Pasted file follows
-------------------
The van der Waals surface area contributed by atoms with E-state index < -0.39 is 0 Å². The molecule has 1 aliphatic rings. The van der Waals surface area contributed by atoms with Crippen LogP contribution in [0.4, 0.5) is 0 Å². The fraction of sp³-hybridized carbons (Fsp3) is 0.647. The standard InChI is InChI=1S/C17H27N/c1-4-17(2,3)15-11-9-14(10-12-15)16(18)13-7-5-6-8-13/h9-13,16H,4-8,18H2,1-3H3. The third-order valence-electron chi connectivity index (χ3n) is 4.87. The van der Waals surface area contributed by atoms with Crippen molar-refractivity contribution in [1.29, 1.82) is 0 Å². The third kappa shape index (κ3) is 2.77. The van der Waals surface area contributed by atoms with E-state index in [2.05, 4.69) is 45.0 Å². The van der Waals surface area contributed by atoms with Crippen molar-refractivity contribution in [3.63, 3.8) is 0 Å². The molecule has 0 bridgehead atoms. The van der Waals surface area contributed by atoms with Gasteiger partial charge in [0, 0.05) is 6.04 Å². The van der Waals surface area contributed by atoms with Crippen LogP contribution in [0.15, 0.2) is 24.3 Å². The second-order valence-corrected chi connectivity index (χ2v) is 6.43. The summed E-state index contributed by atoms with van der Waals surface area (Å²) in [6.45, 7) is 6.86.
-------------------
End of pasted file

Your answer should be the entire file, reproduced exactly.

The van der Waals surface area contributed by atoms with E-state index < -0.39 is 0 Å². The molecule has 1 aliphatic rings. The van der Waals surface area contributed by atoms with Crippen LogP contribution in [0.4, 0.5) is 0 Å². The fraction of sp³-hybridized carbons (Fsp3) is 0.647. The standard InChI is InChI=1S/C17H27N/c1-4-17(2,3)15-11-9-14(10-12-15)16(18)13-7-5-6-8-13/h9-13,16H,4-8,18H2,1-3H3. The third-order valence-electron chi connectivity index (χ3n) is 4.87. The van der Waals surface area contributed by atoms with Crippen molar-refractivity contribution in [1.29, 1.82) is 0 Å². The third kappa shape index (κ3) is 2.77. The van der Waals surface area contributed by atoms with E-state index in [2.05, 4.69) is 45.0 Å². The van der Waals surface area contributed by atoms with Crippen molar-refractivity contribution in [3.63, 3.8) is 0 Å². The molecule has 0 bridgehead atoms. The van der Waals surface area contributed by atoms with Gasteiger partial charge in [0, 0.05) is 6.04 Å². The van der Waals surface area contributed by atoms with Crippen LogP contribution in [0.15, 0.2) is 24.3 Å². The second-order valence-corrected chi connectivity index (χ2v) is 6.43. The summed E-state index contributed by atoms with van der Waals surface area (Å²) in [6.45, 7) is 6.86.